Art of Style

The designer interview: Isabel Marant

The French designer transformed Paris’s ultra-glamorous fashion scene in the ’90s with her bohemian, comfortable and cool aesthetic – and it’s a formula that’s still appealing to women of all ages. By GILLIAN BRETT

Photography Jonas UngerStyling Hannah Cole

Isabel Marant is precisely six days out from her fall/winter 2020 show when we meet at a photo studio in Paris’s second arrondissement. We are just a stone’s throw from her atelier, where her team is busily putting the final touches to the hotly anticipated collection. That the French designer has generously given her time for a shoot and interview during this crucial stage says a lot about her.

Wearing faded gray jeans tucked into her cult cone-heeled boots, a matching gray knit with an oversized denim jacket shrugged on top (all from her own label, because if you could dress in full-look Isabel Marant every day, why wouldn’t you?), and with her silver hair pulled casually into a top knot, she personifies the Parisian cool that defines her designs. “I always get very inspired by my own way of wearing clothes,” she later explains. On set, she chats jovially with the crew during a swift makeup touch-up, her booming laugh unmistakable in the cacophony of hairdryers, camera clicks and air kisses. Marant brings a unique energy that feels like someone has just turned up the music.

Back in September, the Parisian powerhouse presented her summer collection, inspired by the hip-enticing beats of Brazilian techno. A star-studded model casting with first-name recognition – Irina, Amber, Gigi et al – strode out in tropical-flower-printed jumpsuits, sunshine-colored short shorts and high-waisted peg-leg jeans (a Marant trademark). “I was feeling a lot of color, something very bright, very happy, very alive,” she explains. “It was about a lot of skin, a lot of leg – which I always love.” She says her starting point for every collection involves a certain attitude, a vague silhouette and is heavily influenced by whatever music she has been listening to.

One night it was rockabilly, the day after it was punk or new wave – we loved playing with all the different looks from the musical trends

“For me, life is music,” she exclaims, as she reels off her current obsessions: an eclectic mix, including Nigerian artists Burna Boy and Fela, British singer James Blake, and Kazu Makino, a Japanese musician who formerly fronted alt-rock band Blonde Redhead. In many ways, music was Marant’s first love, and the thing that fortuitously led her to fashion. Picture Paris in the early ’80s: a refined take on sartorial excess cohabits incompatibly with the burgeoning punk movement. A 16-year-old Marant and her then-boyfriend and future fellow designer Christophe Lemaire immerse themselves in the decade’s diverse club scene. “One night it was rockabilly, the day after it was punk or new wave, and another day it was ragamuffin – there were no barriers between all the groups, and we loved playing with all the different looks from the musical trends.” Soon, the pair felt inspired to make clothes together, for themselves and their friends.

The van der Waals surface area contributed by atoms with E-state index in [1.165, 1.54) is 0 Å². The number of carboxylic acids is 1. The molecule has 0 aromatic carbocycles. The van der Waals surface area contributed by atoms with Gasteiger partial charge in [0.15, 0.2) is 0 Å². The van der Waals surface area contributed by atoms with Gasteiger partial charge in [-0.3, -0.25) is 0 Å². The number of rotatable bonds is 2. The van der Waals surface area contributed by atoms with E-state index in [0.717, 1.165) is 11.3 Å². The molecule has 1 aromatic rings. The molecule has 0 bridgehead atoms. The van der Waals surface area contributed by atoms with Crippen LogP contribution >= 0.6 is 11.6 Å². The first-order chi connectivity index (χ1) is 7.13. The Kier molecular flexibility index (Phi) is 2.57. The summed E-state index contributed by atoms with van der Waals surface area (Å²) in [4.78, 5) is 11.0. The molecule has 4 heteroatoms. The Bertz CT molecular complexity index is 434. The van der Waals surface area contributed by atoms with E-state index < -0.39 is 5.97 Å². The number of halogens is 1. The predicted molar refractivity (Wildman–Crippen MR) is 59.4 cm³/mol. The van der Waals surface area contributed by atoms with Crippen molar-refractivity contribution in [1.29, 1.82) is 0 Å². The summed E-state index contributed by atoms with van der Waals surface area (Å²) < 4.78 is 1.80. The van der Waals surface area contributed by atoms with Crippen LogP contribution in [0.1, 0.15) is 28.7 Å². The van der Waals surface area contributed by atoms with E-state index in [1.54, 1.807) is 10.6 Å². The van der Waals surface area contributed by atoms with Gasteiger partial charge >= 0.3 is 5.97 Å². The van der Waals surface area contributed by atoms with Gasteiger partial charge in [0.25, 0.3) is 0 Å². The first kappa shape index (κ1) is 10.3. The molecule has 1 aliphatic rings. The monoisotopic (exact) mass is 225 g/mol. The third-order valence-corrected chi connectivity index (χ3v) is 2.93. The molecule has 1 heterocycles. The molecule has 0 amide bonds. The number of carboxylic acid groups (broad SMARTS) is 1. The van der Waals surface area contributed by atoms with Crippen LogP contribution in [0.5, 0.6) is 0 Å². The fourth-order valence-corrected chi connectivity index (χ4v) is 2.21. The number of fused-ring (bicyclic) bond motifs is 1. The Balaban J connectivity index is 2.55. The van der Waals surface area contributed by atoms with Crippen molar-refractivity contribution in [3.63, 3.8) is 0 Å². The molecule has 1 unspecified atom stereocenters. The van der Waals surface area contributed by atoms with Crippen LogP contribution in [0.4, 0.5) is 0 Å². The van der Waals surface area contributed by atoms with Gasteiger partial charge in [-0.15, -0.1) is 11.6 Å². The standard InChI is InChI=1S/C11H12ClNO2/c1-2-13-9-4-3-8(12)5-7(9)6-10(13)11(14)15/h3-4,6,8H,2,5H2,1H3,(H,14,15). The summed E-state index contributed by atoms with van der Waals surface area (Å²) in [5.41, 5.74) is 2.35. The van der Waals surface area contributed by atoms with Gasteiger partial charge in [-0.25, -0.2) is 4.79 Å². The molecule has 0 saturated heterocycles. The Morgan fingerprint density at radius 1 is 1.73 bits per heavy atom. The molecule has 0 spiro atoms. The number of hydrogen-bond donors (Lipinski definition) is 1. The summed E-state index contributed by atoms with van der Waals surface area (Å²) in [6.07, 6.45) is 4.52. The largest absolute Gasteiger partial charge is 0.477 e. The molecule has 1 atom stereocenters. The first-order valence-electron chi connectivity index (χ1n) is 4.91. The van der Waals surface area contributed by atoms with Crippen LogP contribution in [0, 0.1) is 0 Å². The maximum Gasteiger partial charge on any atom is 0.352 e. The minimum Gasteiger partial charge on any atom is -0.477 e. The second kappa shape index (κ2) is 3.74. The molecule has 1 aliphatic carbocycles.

“We started to do it for fun, more to create our [own] looks,” she recalls. “Eventually, we were selling a lot of it and we said, ‘Oh, you can make money out of having fun – wow, cool.’ Then we started to discover fashion.” An anti-fashion movement, led by designers such as Vivienne Westwood, Yohji Yamamoto and Comme des Garçons, was bubbling up and it appealed to her rebellious nature. Growing up in the affluent Parisian suburb of Neuilly-sur-Seine, Marant shocked her friends and neighbors by insisting on reinventing her parents’ cast-offs, including wearing her father’s old robes as dresses and her slippers to school. “Sometimes they were not open-minded enough for my looks,” she smiles. It would no doubt amuse the precocious young Marant that, nowadays, chic Parisians can’t get enough of both her main line and diffusion label, Isabel Marant Étoile.

My aim in fashion was always to say, ‘OK, what do I wear today?’ and to open my cupboard and know I have the right clothes, and I felt like there weren’t many people designing in this sense

After igniting her passion for design, she went on to study at Parisian fashion school Studio Berçot. It was here where the school’s founder and director Marie Rucki gave her some “super-important” advice that she still lives by today: don’t try to make people wear things you wouldn’t wear yourself. Knowing that she never wanted to work for anyone else, in 1994, Marant launched her eponymous ready-to-wear label, showing for the first time at Paris Fashion Week for spring/summer 1995, using her friends as models. In 1998, she opened her first shop on Rue de Charonne, near the Bastille district in eastern Paris.

Back then, the city was known for its ultra-glamorous aesthetic, led by illustrious French maisons such as Yves Saint Laurent and Christian Dior, but Marant’s DNA is inherently bohemian, comfortable and cool. “My aim in fashion was always to say, ‘OK, what do I wear today?’ and to open my cupboard and know I have the right clothes, and I felt like there weren’t many people designing in this sense,” she says. “It’s about what you really feel well in, it’s about how you wear things, and I think, as a woman, for me, it makes it quite easy because I can really figure out what we are looking for.” Her boutique became the ultimate fashion insider’s secret, with international editors flocking to shop there in between shows.